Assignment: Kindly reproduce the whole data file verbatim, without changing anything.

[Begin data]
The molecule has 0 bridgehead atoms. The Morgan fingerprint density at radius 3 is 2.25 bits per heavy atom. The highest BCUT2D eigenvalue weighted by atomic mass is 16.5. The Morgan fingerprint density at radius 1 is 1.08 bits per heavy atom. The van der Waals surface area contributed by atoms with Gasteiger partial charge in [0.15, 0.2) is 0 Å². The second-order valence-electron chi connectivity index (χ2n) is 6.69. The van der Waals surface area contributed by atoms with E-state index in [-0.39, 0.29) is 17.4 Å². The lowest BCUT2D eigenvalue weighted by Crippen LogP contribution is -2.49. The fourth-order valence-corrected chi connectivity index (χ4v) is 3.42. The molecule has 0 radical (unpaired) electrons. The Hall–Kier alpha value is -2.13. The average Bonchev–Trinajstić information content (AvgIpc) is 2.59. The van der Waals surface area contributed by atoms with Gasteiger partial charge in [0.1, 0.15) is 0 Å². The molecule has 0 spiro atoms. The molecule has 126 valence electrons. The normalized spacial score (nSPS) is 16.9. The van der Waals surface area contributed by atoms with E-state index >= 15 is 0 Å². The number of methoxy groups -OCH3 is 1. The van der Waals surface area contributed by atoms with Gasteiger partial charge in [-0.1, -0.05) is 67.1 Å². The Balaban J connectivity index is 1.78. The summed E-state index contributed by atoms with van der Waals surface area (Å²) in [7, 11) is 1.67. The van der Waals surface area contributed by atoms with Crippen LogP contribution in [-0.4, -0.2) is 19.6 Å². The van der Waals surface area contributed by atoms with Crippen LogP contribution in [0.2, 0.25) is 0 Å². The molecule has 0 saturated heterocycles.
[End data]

The molecule has 0 bridgehead atoms. The Morgan fingerprint density at radius 3 is 2.25 bits per heavy atom. The highest BCUT2D eigenvalue weighted by atomic mass is 16.5. The Morgan fingerprint density at radius 1 is 1.08 bits per heavy atom. The van der Waals surface area contributed by atoms with Gasteiger partial charge in [0.15, 0.2) is 0 Å². The second-order valence-electron chi connectivity index (χ2n) is 6.69. The van der Waals surface area contributed by atoms with E-state index in [-0.39, 0.29) is 17.4 Å². The lowest BCUT2D eigenvalue weighted by Crippen LogP contribution is -2.49. The fourth-order valence-corrected chi connectivity index (χ4v) is 3.42. The molecule has 0 radical (unpaired) electrons. The Hall–Kier alpha value is -2.13. The average Bonchev–Trinajstić information content (AvgIpc) is 2.59. The van der Waals surface area contributed by atoms with Gasteiger partial charge in [0.1, 0.15) is 0 Å². The molecule has 0 spiro atoms. The molecule has 126 valence electrons. The normalized spacial score (nSPS) is 16.9. The van der Waals surface area contributed by atoms with E-state index >= 15 is 0 Å². The number of methoxy groups -OCH3 is 1. The van der Waals surface area contributed by atoms with Gasteiger partial charge in [-0.1, -0.05) is 67.1 Å². The Balaban J connectivity index is 1.78. The summed E-state index contributed by atoms with van der Waals surface area (Å²) in [7, 11) is 1.67. The van der Waals surface area contributed by atoms with Crippen LogP contribution in [-0.4, -0.2) is 19.6 Å². The van der Waals surface area contributed by atoms with Crippen LogP contribution in [0.2, 0.25) is 0 Å². The molecule has 0 saturated heterocycles.